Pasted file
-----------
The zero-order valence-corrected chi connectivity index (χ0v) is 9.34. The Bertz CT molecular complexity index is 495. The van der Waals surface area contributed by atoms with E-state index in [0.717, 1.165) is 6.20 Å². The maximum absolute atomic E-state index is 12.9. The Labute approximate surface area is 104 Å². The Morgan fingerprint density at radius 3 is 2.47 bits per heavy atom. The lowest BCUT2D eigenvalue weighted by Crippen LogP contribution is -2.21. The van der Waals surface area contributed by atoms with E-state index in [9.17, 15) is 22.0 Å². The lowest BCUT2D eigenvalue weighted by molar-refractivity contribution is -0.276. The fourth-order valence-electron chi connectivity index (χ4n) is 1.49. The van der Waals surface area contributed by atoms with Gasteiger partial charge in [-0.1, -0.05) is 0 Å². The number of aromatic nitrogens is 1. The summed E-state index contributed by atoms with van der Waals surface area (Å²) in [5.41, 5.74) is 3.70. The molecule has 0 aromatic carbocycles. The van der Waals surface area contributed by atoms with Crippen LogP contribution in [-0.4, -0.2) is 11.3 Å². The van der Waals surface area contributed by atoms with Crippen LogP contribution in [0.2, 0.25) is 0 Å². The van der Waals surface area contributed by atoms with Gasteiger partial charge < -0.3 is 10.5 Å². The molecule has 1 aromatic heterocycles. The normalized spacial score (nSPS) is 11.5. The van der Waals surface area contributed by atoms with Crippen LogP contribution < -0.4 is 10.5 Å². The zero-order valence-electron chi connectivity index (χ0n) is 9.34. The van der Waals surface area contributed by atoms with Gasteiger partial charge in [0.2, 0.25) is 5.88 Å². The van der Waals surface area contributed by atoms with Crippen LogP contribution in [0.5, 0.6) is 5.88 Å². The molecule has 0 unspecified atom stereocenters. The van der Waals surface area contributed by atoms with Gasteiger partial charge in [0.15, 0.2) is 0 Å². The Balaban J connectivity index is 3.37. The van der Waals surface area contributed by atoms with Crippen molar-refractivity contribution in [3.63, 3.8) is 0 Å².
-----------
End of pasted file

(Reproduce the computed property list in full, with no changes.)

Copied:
The zero-order valence-corrected chi connectivity index (χ0v) is 9.34. The Bertz CT molecular complexity index is 495. The van der Waals surface area contributed by atoms with E-state index in [0.717, 1.165) is 6.20 Å². The maximum absolute atomic E-state index is 12.9. The Labute approximate surface area is 104 Å². The Morgan fingerprint density at radius 3 is 2.47 bits per heavy atom. The lowest BCUT2D eigenvalue weighted by Crippen LogP contribution is -2.21. The van der Waals surface area contributed by atoms with E-state index in [9.17, 15) is 22.0 Å². The lowest BCUT2D eigenvalue weighted by molar-refractivity contribution is -0.276. The fourth-order valence-electron chi connectivity index (χ4n) is 1.49. The van der Waals surface area contributed by atoms with Gasteiger partial charge in [-0.1, -0.05) is 0 Å². The number of aromatic nitrogens is 1. The summed E-state index contributed by atoms with van der Waals surface area (Å²) in [5.41, 5.74) is 3.70. The molecule has 0 aromatic carbocycles. The van der Waals surface area contributed by atoms with Crippen LogP contribution in [-0.4, -0.2) is 11.3 Å². The van der Waals surface area contributed by atoms with Crippen LogP contribution in [0.2, 0.25) is 0 Å². The van der Waals surface area contributed by atoms with Gasteiger partial charge < -0.3 is 10.5 Å². The molecule has 1 aromatic heterocycles. The normalized spacial score (nSPS) is 11.5. The van der Waals surface area contributed by atoms with Crippen LogP contribution < -0.4 is 10.5 Å². The zero-order valence-electron chi connectivity index (χ0n) is 9.34. The van der Waals surface area contributed by atoms with Gasteiger partial charge in [0.2, 0.25) is 5.88 Å². The van der Waals surface area contributed by atoms with Crippen LogP contribution in [0.5, 0.6) is 5.88 Å². The molecule has 0 unspecified atom stereocenters. The van der Waals surface area contributed by atoms with Gasteiger partial charge in [0.15, 0.2) is 0 Å². The Balaban J connectivity index is 3.37. The van der Waals surface area contributed by atoms with Crippen molar-refractivity contribution in [3.63, 3.8) is 0 Å².